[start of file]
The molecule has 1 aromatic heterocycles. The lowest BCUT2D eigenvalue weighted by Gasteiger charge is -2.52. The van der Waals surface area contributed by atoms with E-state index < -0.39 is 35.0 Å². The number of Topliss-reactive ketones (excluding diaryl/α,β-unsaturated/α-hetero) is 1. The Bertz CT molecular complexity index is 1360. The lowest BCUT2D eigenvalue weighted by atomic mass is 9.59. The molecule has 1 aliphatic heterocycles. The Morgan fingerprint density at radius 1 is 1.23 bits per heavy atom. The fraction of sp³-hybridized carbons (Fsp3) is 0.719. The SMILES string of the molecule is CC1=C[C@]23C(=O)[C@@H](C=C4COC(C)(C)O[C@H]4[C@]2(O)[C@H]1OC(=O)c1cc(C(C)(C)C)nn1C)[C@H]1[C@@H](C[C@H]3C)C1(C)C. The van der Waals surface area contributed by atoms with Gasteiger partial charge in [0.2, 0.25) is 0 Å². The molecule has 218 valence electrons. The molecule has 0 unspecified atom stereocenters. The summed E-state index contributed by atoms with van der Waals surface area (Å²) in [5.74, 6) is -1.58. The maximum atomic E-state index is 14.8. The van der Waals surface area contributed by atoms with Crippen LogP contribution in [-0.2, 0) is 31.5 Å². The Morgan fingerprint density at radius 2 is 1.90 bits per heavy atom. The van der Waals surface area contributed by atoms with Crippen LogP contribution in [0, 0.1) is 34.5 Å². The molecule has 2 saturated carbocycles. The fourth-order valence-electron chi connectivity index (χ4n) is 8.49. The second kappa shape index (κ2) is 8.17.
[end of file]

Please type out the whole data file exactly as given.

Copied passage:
The molecule has 1 aromatic heterocycles. The lowest BCUT2D eigenvalue weighted by Gasteiger charge is -2.52. The van der Waals surface area contributed by atoms with E-state index < -0.39 is 35.0 Å². The number of Topliss-reactive ketones (excluding diaryl/α,β-unsaturated/α-hetero) is 1. The Bertz CT molecular complexity index is 1360. The lowest BCUT2D eigenvalue weighted by atomic mass is 9.59. The molecule has 1 aliphatic heterocycles. The Morgan fingerprint density at radius 1 is 1.23 bits per heavy atom. The fraction of sp³-hybridized carbons (Fsp3) is 0.719. The SMILES string of the molecule is CC1=C[C@]23C(=O)[C@@H](C=C4COC(C)(C)O[C@H]4[C@]2(O)[C@H]1OC(=O)c1cc(C(C)(C)C)nn1C)[C@H]1[C@@H](C[C@H]3C)C1(C)C. The van der Waals surface area contributed by atoms with Gasteiger partial charge in [0.2, 0.25) is 0 Å². The molecule has 218 valence electrons. The molecule has 0 unspecified atom stereocenters. The summed E-state index contributed by atoms with van der Waals surface area (Å²) in [5.74, 6) is -1.58. The maximum atomic E-state index is 14.8. The van der Waals surface area contributed by atoms with Crippen LogP contribution in [-0.2, 0) is 31.5 Å². The Morgan fingerprint density at radius 2 is 1.90 bits per heavy atom. The van der Waals surface area contributed by atoms with Crippen LogP contribution in [0, 0.1) is 34.5 Å². The molecule has 2 saturated carbocycles. The fourth-order valence-electron chi connectivity index (χ4n) is 8.49. The second kappa shape index (κ2) is 8.17.